* Sixth day of protests by pro-Ravalomanana supporters
* Tear gas and shots fired by security forces
* 34 injured
* Former president vows to return soon
(Adds message from Ravalomanana, other details)
By Alain Iloniaina
ANTANANARIVO, March 28 (Reuters) - Thirty-four people were injured on Saturday in Madagascar’s capital during protests by supporters of former president Marc Ravalomanana, according to a local hospital.
Thousands of pro-Ravalomanana supporters held a rally in an Antananarivo park — the sixth in six days — and then tried to reach the May 13 Plaza, where Madagascar’s new leader, Andry Rajoelina, held months of protests before assuming power.
The security forces blasted tear gas canisters at the throng and fired shots in the air as protesters repeatedly tried to force their way into the main square.
In a short recorded message broadcast on a private television channel in Madagascar, Ravalomanana urged his supporters to continue protesting so the world could see that they would not accept an illegitimate government.
“Don’t be afraid of anything. I will return soon,” Ravalomanana, who fled Madagascar after stepping down and visited Swaziland last week. “Never accept oppression.”
The Ravoahangy Andrianavalona Hospital said 34 were injured, including two children aged 12 and 14, although 21 had already been discharged. The details were given in a statement posted at the entrance to the hospital.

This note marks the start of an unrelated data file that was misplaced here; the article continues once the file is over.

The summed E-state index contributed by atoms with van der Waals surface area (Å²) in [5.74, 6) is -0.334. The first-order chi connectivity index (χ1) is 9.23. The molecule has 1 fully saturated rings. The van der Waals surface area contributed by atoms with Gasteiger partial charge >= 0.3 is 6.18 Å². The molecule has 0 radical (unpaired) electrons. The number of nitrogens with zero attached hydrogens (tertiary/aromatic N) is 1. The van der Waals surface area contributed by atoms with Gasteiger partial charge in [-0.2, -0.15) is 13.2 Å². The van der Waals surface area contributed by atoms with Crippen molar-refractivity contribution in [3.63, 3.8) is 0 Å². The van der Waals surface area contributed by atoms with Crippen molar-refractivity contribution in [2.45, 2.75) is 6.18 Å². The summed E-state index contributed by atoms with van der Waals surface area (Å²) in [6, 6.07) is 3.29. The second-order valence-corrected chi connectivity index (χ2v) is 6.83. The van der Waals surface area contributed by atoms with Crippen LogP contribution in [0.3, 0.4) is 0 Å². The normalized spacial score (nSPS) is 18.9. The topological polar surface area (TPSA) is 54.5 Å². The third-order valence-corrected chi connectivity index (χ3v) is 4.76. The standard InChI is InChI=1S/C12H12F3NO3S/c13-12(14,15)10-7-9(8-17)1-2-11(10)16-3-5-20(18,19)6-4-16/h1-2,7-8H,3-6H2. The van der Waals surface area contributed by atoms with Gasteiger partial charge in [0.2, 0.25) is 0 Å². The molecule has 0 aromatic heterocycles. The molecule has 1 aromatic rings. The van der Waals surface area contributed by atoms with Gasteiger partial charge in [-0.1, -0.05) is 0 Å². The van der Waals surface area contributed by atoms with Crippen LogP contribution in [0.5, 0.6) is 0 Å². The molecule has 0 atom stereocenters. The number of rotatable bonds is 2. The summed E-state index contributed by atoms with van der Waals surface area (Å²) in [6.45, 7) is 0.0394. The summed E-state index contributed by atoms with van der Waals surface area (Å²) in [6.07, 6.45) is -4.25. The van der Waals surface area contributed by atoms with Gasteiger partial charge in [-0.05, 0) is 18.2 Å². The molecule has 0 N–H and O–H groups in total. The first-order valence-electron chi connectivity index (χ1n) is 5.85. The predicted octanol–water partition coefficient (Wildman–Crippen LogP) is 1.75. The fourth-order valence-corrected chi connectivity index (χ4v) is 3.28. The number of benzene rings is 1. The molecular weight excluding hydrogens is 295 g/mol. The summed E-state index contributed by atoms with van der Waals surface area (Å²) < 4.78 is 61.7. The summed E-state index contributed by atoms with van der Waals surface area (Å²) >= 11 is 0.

The daily demonstrations against Rajoelina, who took power last week after Ravalomanana handed over to the army, have prolonged a political crisis since the start of 2009.
Unrest in the buildup to Ravalomanana’s fall killed 135 people, scared tourists away, and unnerved foreign investors in the booming mining and oil exploration sectors.
Ravalomanana, 59, who Rajoelina’s camp said was out of touch with the people and running Madagascar like a private business, is outside the country, rallying international support.
The African Union (AU) has suspended Madagascar, and foreign powers from the United States to the European Union have condemned the transfer of power as a coup d’etat.
Rajoelina, 34, a former disc jockey and successful businessman whose only prior political experience was a nearly two-year stint as mayor of Antananarivo, is offering reconciliation talks and an election within two years.
Rajoelina told reporters on Friday the talks would consider a timetable for holding free and fair elections. Foreign nations have been urging him to hold a vote soon.
He said the members of the transition authority he heads would be in place on Monday and the government finalised on Wednesday. Rajoelina also announced cuts in the price of cooking oil, rice, bread and fuel.
Ravalomanana says he will only take part in dialogue if he is recognised as still president.